Jocelyn Goldfein has worked on some of Silicon Valley’s most iconic products: She spent seven years as an engineering leader at VMware and four years at Facebook. She even interned at Netscape. In 2014, she started angel investing as a “DIY entrepreneur-in-residence” program — a way to connect with entrepreneurs, learn, and find inspiration her next startup. But she quickly discovered she was most energized by working with a variety of teams across industries and companies.
Now she’s making investing her full-time job. Goldfein has joined Zetta Venture Partners as a partner.
Mark Gorenberg and Ash Fontana formed Zetta in 2013 to back software companies powered by artificial intelligence. Goldfein is Zetta’s third partner, joining its second fund, a $100 million vehicle, which closed in the fall. Goldfein’s mentor, VMware founder Diane Greene, introduced her to the firm. Zetta was among the backers of Greene’s last startup, Bebop, which sold to Google for $380 million.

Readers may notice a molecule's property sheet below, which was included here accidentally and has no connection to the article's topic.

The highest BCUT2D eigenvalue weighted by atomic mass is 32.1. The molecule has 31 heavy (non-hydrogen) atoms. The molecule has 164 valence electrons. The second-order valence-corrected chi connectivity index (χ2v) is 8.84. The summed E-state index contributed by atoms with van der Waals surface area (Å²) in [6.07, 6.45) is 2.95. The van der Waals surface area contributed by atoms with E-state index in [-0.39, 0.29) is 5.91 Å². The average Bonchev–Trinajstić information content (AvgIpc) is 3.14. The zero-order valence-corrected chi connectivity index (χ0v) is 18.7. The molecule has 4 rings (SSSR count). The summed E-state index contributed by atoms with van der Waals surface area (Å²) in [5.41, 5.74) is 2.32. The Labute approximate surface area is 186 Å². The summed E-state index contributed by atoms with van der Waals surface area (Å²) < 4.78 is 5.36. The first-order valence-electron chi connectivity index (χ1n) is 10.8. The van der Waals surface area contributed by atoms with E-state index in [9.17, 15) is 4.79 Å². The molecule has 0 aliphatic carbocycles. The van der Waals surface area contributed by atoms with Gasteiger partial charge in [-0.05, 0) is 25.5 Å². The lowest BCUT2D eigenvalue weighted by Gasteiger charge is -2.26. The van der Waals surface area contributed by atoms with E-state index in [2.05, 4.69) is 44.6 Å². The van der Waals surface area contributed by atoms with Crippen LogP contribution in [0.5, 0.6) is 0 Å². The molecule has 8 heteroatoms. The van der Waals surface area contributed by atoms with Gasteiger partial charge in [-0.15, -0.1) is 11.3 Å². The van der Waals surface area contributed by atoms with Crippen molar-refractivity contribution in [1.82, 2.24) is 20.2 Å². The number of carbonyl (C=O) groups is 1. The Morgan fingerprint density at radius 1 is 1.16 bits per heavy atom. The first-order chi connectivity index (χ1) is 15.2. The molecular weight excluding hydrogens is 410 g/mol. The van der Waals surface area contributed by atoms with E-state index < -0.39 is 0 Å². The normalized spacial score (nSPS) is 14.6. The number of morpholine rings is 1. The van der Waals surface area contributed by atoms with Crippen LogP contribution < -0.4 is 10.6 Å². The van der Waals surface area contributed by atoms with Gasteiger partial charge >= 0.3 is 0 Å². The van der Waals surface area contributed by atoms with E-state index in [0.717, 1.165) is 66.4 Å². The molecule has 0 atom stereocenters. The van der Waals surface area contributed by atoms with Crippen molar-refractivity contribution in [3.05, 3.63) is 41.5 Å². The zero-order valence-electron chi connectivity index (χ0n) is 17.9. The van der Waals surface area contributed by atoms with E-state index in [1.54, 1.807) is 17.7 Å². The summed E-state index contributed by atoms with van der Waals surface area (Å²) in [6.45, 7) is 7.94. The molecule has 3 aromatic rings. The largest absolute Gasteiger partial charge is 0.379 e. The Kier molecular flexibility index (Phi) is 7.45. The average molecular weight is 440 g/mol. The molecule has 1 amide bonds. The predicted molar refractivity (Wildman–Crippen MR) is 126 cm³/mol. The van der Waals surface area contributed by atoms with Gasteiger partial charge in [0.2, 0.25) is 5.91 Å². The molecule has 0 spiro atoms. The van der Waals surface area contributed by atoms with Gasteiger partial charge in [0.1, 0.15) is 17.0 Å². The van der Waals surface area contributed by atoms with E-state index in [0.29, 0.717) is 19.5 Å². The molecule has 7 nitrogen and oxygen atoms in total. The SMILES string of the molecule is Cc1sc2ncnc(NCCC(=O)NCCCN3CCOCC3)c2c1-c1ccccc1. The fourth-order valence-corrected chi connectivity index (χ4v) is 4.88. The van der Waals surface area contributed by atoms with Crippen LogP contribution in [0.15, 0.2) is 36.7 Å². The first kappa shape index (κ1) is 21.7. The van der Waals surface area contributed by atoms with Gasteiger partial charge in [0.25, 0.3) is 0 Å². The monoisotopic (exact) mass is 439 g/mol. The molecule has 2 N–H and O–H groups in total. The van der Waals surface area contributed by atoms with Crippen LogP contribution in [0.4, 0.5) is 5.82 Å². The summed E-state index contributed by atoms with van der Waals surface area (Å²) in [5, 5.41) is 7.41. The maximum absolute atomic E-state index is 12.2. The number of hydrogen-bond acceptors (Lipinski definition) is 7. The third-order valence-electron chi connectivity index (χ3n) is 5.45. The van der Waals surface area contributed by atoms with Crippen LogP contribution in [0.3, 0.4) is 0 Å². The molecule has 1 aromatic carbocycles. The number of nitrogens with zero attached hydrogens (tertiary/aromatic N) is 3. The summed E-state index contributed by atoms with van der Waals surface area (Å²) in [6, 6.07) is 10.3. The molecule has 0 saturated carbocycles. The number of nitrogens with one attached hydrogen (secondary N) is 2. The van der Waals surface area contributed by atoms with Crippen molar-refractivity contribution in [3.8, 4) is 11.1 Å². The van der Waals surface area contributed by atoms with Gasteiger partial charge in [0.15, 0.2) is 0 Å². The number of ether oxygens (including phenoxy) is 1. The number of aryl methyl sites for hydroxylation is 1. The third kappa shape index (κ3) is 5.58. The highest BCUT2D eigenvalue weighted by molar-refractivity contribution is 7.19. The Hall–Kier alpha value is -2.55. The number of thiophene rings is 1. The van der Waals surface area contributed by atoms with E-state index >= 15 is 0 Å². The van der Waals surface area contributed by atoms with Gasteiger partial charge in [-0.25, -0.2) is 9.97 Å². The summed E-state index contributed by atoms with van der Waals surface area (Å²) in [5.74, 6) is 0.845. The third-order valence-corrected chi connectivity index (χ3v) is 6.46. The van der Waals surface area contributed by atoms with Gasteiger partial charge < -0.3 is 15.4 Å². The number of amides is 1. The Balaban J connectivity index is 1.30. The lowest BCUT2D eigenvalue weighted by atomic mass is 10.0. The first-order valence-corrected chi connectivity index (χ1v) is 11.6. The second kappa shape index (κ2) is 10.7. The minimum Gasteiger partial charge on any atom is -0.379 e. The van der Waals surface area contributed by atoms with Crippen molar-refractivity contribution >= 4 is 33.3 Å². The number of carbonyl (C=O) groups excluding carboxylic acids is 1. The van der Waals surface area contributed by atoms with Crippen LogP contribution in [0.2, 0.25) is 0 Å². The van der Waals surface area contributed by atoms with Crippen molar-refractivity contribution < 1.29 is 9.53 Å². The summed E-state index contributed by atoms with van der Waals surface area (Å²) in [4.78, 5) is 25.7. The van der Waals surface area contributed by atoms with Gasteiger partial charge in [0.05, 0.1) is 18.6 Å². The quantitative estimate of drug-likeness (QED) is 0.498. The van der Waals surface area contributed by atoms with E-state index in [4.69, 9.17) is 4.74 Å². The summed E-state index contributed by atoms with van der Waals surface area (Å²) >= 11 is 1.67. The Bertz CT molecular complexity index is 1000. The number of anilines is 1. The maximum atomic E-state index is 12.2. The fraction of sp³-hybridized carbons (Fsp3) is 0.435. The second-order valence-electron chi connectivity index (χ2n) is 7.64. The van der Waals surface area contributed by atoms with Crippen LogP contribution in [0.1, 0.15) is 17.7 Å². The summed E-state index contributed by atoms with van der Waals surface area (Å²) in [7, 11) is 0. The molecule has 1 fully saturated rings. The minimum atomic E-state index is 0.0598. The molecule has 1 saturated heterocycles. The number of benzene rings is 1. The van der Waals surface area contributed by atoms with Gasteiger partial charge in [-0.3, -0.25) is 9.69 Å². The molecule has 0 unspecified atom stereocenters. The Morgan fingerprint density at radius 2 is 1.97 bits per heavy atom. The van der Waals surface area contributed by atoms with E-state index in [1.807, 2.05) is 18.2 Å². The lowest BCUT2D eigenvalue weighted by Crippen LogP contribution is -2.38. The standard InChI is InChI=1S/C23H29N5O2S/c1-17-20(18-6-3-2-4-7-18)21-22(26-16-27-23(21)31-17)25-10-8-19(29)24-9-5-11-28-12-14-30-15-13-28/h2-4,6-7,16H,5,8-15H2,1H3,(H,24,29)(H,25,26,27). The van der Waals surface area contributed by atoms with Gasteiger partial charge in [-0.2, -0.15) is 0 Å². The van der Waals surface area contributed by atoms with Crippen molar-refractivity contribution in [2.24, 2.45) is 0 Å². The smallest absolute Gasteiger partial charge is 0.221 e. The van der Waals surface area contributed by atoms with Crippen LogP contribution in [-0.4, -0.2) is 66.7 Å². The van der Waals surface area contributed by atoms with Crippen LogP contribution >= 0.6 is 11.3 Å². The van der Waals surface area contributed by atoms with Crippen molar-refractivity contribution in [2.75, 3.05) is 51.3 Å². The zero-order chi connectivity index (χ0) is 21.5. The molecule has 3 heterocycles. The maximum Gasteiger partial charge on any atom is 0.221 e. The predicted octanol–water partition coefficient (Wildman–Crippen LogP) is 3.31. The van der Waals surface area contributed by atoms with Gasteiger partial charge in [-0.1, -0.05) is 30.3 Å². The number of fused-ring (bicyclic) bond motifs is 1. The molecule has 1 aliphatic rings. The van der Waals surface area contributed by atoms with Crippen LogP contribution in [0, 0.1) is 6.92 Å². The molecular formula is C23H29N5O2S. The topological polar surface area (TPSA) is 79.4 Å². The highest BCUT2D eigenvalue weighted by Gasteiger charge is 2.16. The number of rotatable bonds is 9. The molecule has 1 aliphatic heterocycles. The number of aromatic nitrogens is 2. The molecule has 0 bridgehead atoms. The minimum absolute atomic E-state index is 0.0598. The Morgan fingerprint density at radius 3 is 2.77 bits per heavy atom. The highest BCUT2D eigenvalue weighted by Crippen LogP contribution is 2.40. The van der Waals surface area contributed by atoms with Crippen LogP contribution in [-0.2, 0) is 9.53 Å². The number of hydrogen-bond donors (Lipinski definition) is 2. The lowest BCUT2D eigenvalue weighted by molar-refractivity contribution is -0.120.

Goldfein is seeking to back AI companies that have significant “tech risk,” meaning they’re using artificial intelligence to solve novel problems. She’s looking at “places where data has been accumulating without our knowing it, or without our knowing what to do with it.” Agriculture, manufacturing, and IoT are all creating lots of interesting data, she noted.
The recent hype around artificial intelligence is deserved, Goldfein says, “but there’s no free lunch.” In other words: These are hard problems to solve. “AI means rethinking how we fund startups, how we go to market, who we hire, what is our culture, how we organize, as well as issues around privacy and putting our own biases into our algorithms. There’s a lot to figure out.”
This article has been corrected to note that Bebop sold for $380 million, not $380.